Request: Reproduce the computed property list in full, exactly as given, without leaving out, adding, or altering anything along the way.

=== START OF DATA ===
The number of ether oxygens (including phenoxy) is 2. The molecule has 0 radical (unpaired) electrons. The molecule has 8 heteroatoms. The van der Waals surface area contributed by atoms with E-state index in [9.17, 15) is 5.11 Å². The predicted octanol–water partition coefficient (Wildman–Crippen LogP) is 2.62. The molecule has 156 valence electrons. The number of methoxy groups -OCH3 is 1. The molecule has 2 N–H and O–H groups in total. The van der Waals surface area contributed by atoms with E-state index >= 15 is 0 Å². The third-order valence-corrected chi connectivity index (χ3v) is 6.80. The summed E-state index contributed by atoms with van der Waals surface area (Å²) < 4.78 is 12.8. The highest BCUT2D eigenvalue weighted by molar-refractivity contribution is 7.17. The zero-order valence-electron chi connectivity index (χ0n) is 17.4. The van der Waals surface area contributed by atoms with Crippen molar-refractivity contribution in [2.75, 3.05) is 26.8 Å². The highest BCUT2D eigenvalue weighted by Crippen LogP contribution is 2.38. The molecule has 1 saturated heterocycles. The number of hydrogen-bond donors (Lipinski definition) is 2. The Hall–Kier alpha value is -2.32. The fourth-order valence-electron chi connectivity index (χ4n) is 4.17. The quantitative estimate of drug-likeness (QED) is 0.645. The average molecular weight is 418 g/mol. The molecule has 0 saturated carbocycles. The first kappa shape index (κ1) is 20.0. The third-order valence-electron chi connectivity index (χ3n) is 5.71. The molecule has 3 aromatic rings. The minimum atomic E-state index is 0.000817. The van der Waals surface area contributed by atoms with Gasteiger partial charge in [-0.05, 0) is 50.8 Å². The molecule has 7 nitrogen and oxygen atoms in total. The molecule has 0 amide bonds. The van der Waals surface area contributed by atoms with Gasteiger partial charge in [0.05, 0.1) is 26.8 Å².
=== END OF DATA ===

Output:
The number of ether oxygens (including phenoxy) is 2. The molecule has 0 radical (unpaired) electrons. The molecule has 8 heteroatoms. The van der Waals surface area contributed by atoms with E-state index in [9.17, 15) is 5.11 Å². The predicted octanol–water partition coefficient (Wildman–Crippen LogP) is 2.62. The molecule has 156 valence electrons. The number of methoxy groups -OCH3 is 1. The molecule has 2 N–H and O–H groups in total. The van der Waals surface area contributed by atoms with E-state index >= 15 is 0 Å². The third-order valence-corrected chi connectivity index (χ3v) is 6.80. The summed E-state index contributed by atoms with van der Waals surface area (Å²) < 4.78 is 12.8. The highest BCUT2D eigenvalue weighted by molar-refractivity contribution is 7.17. The zero-order valence-electron chi connectivity index (χ0n) is 17.4. The van der Waals surface area contributed by atoms with Crippen molar-refractivity contribution in [2.75, 3.05) is 26.8 Å². The highest BCUT2D eigenvalue weighted by Crippen LogP contribution is 2.38. The molecule has 1 saturated heterocycles. The number of hydrogen-bond donors (Lipinski definition) is 2. The Hall–Kier alpha value is -2.32. The fourth-order valence-electron chi connectivity index (χ4n) is 4.17. The quantitative estimate of drug-likeness (QED) is 0.645. The average molecular weight is 418 g/mol. The molecule has 0 saturated carbocycles. The first kappa shape index (κ1) is 20.0. The third-order valence-electron chi connectivity index (χ3n) is 5.71. The molecule has 3 aromatic rings. The minimum atomic E-state index is 0.000817. The van der Waals surface area contributed by atoms with Gasteiger partial charge in [-0.05, 0) is 50.8 Å². The molecule has 7 nitrogen and oxygen atoms in total. The molecule has 0 amide bonds. The van der Waals surface area contributed by atoms with Gasteiger partial charge in [0.05, 0.1) is 26.8 Å².